Walking into the Sahara Park stadium in my all-white attire, I was ready to be transformed into a magical rainbow. Beats echoed across the space as a few of South Africa’s most charismatic performers – the likes of LCNVL, Roger Goode and Jeremy Loops – hit the stage and got festival goers locked in a state of euphoria and dance. Unfortunately, the event and its promises were slightly exaggerated. Johannesburg-based house band, Micasa, was advertised as headlining the festival lineup, and although a gracious social media apology was made in advance, the group was unable to perform – an obvious disappointment for many fans.
Colour powders, face masks, and food and drinks were on sale at the venue. It was only after I ventured into the crowd at the foot of the stage that I realised I had underestimated the necessity of a face mask and regretted bringing my drink along with me. Throwing the colour powders around may have a visually fluorescent and kaleidoscopic effect, but inhaling it and having it settle into your last gulp of beer? Not so much. Future festival-goers, this is my most essential piece of advice to you.
There is one clear-cut common denominator throughout the day: love. The Hindu-inspired festival promotes all things beautiful, peaceful and united. Don’t be surprised to have complete strangers offering warm hugs – often times to smudge some colour if you’re perceived as “too clean” or just to spread the love in good and friendly spirits.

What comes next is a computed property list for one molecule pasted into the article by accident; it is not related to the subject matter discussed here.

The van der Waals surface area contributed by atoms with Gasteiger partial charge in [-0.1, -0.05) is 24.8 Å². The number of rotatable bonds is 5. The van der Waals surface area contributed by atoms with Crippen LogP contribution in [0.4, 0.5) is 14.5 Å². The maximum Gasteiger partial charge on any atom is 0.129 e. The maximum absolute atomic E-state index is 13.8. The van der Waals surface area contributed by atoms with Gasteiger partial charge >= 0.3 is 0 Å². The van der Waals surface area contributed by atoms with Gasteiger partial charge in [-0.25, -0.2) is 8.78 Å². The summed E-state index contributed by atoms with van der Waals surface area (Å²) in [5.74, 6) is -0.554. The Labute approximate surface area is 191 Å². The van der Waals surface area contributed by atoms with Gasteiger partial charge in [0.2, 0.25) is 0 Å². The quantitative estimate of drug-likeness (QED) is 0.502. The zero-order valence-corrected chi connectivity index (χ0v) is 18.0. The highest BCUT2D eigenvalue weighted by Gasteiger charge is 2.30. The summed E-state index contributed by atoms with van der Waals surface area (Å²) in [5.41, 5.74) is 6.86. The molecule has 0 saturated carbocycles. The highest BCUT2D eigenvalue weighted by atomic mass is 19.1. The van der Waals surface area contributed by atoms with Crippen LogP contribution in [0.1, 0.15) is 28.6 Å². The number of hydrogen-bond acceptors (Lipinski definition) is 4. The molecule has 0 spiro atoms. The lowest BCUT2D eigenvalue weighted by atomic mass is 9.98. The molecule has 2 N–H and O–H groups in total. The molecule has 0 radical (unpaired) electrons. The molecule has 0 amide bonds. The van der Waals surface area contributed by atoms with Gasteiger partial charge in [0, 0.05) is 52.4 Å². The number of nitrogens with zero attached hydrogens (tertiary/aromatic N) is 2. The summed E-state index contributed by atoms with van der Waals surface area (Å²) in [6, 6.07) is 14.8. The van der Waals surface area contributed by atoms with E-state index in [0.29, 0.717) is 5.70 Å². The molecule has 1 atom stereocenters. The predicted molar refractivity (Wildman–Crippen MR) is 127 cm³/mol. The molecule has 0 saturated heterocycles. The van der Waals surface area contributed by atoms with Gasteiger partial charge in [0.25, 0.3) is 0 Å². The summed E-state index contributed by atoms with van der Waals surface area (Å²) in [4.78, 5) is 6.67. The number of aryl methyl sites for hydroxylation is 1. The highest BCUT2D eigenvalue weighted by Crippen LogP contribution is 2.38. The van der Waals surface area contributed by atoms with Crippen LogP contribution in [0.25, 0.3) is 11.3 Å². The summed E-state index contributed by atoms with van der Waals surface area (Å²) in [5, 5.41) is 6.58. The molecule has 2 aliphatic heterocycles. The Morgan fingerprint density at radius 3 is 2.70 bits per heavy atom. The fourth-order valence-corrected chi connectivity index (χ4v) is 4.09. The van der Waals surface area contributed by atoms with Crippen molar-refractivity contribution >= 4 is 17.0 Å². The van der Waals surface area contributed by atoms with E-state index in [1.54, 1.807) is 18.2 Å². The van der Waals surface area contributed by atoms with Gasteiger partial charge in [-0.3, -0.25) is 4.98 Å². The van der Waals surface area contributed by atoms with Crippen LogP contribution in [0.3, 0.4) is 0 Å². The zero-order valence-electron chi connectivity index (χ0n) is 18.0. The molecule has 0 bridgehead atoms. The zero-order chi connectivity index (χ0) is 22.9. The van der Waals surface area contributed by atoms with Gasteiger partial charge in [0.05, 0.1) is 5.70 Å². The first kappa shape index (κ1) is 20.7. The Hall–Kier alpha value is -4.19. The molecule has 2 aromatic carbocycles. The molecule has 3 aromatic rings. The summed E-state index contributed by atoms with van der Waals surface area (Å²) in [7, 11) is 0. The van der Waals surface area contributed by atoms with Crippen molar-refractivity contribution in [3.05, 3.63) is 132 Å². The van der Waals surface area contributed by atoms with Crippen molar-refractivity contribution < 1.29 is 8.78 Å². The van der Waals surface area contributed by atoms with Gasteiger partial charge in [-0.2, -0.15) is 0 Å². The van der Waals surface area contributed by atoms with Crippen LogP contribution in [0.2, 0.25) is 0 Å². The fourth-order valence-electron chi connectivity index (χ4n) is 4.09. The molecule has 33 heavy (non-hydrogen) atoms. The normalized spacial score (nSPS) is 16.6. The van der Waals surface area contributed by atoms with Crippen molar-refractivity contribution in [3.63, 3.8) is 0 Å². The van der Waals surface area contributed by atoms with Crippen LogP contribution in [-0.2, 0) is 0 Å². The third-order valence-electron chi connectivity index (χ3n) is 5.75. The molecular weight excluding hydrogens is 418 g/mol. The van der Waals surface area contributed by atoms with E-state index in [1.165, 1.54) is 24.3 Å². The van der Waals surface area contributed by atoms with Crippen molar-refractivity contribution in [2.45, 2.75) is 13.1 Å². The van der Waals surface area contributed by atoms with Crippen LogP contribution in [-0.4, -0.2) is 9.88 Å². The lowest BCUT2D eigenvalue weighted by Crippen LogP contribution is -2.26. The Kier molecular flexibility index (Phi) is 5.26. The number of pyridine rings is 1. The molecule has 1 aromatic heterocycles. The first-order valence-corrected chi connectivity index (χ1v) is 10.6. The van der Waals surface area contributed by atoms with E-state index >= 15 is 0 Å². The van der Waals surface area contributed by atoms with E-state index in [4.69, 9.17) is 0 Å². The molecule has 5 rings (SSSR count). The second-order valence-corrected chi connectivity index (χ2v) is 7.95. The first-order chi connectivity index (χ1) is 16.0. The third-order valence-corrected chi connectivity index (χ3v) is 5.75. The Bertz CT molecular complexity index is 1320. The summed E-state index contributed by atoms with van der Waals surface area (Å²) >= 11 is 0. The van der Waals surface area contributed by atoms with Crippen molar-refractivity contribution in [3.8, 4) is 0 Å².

The highlight of the day was undoubtedly the energetic set of electro house DJ duo, Pascal and Pearce. The boys never fail to bring out their most driving and groove-inducing numbers and also dropped their new track featuring the twins from LCNVL – ‘Desperado’. The crowd reeled in their vigour and delighted in a count-down that marked a unified powder-throw: it was invigorating to see an explosion of dusty colours and screams just as the beat of a tune dropped.
Surprisingly, the numerous rainshowers on the day contributed to the fun of the event. Colour powder was blotched into paint stains, leaving most faces unrecognisable and gritty – I, for one, turned out to be more of a homeless rainbow than a magical one.
Not much is needed for the Holi Festival of Colours to be a success – only a large stage, open space, exciting line up, food and drinks, and of course some colour powder make the event what it is. Those in attendance however, truly add the touch of love, warmth and festivity. The people are the real reason I found myself wanting to go back for more – a sure sign that the true message and purpose of this event was sufficiently shared.
See our pictures of Holi Festival of Colours on Facebook.
The Holi Festival of Colours took place at Sahara Park on 12 October 2013.